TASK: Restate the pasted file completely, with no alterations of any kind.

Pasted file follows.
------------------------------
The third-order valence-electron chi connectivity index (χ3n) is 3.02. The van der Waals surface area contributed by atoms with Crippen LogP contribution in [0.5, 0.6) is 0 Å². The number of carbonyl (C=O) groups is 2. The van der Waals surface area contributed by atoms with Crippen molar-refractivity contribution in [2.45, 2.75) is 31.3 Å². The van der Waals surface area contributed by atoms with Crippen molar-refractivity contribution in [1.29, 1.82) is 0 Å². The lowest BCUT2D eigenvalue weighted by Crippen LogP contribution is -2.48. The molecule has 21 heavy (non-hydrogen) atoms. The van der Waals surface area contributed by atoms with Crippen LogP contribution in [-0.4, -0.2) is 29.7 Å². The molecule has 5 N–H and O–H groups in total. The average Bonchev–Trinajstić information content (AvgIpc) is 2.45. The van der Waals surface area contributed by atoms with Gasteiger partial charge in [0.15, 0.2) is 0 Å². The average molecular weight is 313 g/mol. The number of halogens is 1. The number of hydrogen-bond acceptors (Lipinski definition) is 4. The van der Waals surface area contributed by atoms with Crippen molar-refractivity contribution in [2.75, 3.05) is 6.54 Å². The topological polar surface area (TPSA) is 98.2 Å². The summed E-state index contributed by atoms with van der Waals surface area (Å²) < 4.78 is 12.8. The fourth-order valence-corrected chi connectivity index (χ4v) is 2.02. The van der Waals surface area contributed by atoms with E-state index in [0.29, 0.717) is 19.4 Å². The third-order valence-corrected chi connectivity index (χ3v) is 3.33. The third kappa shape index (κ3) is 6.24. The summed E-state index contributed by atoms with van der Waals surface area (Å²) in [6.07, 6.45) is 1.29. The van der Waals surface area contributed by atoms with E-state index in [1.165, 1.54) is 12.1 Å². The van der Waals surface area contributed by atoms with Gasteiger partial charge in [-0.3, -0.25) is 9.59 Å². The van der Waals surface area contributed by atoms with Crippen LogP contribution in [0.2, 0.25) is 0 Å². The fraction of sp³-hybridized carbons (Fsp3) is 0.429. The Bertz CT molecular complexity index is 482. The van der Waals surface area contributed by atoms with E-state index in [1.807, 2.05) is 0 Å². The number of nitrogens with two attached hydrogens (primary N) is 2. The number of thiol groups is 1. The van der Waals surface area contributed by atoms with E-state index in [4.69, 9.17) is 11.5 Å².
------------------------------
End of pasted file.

The third-order valence-electron chi connectivity index (χ3n) is 3.02. The van der Waals surface area contributed by atoms with Crippen LogP contribution in [0.5, 0.6) is 0 Å². The number of carbonyl (C=O) groups is 2. The van der Waals surface area contributed by atoms with Crippen molar-refractivity contribution in [2.45, 2.75) is 31.3 Å². The van der Waals surface area contributed by atoms with Crippen molar-refractivity contribution in [1.29, 1.82) is 0 Å². The lowest BCUT2D eigenvalue weighted by Crippen LogP contribution is -2.48. The molecule has 21 heavy (non-hydrogen) atoms. The van der Waals surface area contributed by atoms with Crippen LogP contribution in [-0.4, -0.2) is 29.7 Å². The molecule has 5 N–H and O–H groups in total. The average Bonchev–Trinajstić information content (AvgIpc) is 2.45. The van der Waals surface area contributed by atoms with Gasteiger partial charge in [0.15, 0.2) is 0 Å². The average molecular weight is 313 g/mol. The number of halogens is 1. The number of hydrogen-bond acceptors (Lipinski definition) is 4. The van der Waals surface area contributed by atoms with Crippen molar-refractivity contribution in [2.75, 3.05) is 6.54 Å². The topological polar surface area (TPSA) is 98.2 Å². The summed E-state index contributed by atoms with van der Waals surface area (Å²) < 4.78 is 12.8. The fourth-order valence-corrected chi connectivity index (χ4v) is 2.02. The van der Waals surface area contributed by atoms with E-state index in [0.29, 0.717) is 19.4 Å². The third-order valence-corrected chi connectivity index (χ3v) is 3.33. The third kappa shape index (κ3) is 6.24. The summed E-state index contributed by atoms with van der Waals surface area (Å²) in [6.07, 6.45) is 1.29. The van der Waals surface area contributed by atoms with E-state index in [1.165, 1.54) is 12.1 Å². The van der Waals surface area contributed by atoms with Gasteiger partial charge in [-0.3, -0.25) is 9.59 Å². The van der Waals surface area contributed by atoms with Crippen LogP contribution in [0.2, 0.25) is 0 Å². The fraction of sp³-hybridized carbons (Fsp3) is 0.429. The Bertz CT molecular complexity index is 482. The van der Waals surface area contributed by atoms with E-state index in [1.807, 2.05) is 0 Å². The number of nitrogens with two attached hydrogens (primary N) is 2. The number of thiol groups is 1. The van der Waals surface area contributed by atoms with E-state index in [4.69, 9.17) is 11.5 Å².